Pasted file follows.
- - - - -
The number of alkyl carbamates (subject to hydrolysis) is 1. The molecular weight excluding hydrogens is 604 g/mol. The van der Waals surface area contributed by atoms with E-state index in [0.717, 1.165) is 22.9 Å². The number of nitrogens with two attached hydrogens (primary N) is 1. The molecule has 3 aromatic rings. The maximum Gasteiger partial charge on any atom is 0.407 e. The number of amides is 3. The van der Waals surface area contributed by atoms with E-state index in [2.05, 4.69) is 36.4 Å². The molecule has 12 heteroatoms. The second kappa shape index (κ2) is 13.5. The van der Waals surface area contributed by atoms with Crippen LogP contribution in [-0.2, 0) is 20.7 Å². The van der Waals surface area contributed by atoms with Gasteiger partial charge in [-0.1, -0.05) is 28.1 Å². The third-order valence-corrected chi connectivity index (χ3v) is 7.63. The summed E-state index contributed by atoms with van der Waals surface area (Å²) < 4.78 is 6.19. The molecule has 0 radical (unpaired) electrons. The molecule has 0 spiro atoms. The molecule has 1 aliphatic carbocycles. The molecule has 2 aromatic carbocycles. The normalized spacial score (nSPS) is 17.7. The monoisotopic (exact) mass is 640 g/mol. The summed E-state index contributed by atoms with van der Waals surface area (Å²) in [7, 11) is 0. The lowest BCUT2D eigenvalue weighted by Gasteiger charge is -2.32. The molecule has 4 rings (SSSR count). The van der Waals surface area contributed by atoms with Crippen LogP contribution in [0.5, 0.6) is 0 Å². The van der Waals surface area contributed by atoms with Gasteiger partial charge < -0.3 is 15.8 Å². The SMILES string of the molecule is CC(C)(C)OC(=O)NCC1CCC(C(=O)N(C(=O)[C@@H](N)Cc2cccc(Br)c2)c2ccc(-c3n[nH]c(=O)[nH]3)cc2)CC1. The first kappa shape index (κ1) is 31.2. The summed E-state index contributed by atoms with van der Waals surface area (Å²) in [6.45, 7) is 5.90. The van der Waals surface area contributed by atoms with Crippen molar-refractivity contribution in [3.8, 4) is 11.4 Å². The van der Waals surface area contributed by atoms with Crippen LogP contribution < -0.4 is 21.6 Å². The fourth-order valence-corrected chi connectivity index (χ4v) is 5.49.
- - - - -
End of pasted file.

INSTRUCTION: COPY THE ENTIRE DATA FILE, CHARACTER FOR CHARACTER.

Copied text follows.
The number of alkyl carbamates (subject to hydrolysis) is 1. The molecular weight excluding hydrogens is 604 g/mol. The van der Waals surface area contributed by atoms with E-state index in [0.717, 1.165) is 22.9 Å². The number of nitrogens with two attached hydrogens (primary N) is 1. The molecule has 3 aromatic rings. The maximum Gasteiger partial charge on any atom is 0.407 e. The number of amides is 3. The van der Waals surface area contributed by atoms with E-state index in [2.05, 4.69) is 36.4 Å². The molecule has 12 heteroatoms. The second kappa shape index (κ2) is 13.5. The van der Waals surface area contributed by atoms with Crippen LogP contribution in [-0.2, 0) is 20.7 Å². The van der Waals surface area contributed by atoms with Gasteiger partial charge in [-0.1, -0.05) is 28.1 Å². The third-order valence-corrected chi connectivity index (χ3v) is 7.63. The summed E-state index contributed by atoms with van der Waals surface area (Å²) < 4.78 is 6.19. The molecule has 0 radical (unpaired) electrons. The molecule has 0 spiro atoms. The molecule has 1 aliphatic carbocycles. The molecule has 2 aromatic carbocycles. The normalized spacial score (nSPS) is 17.7. The monoisotopic (exact) mass is 640 g/mol. The summed E-state index contributed by atoms with van der Waals surface area (Å²) in [7, 11) is 0. The lowest BCUT2D eigenvalue weighted by Gasteiger charge is -2.32. The molecule has 4 rings (SSSR count). The van der Waals surface area contributed by atoms with Crippen LogP contribution in [0.5, 0.6) is 0 Å². The van der Waals surface area contributed by atoms with Gasteiger partial charge < -0.3 is 15.8 Å². The SMILES string of the molecule is CC(C)(C)OC(=O)NCC1CCC(C(=O)N(C(=O)[C@@H](N)Cc2cccc(Br)c2)c2ccc(-c3n[nH]c(=O)[nH]3)cc2)CC1. The first kappa shape index (κ1) is 31.2. The summed E-state index contributed by atoms with van der Waals surface area (Å²) in [6.45, 7) is 5.90. The van der Waals surface area contributed by atoms with Crippen molar-refractivity contribution in [3.8, 4) is 11.4 Å². The van der Waals surface area contributed by atoms with Crippen LogP contribution < -0.4 is 21.6 Å². The fourth-order valence-corrected chi connectivity index (χ4v) is 5.49.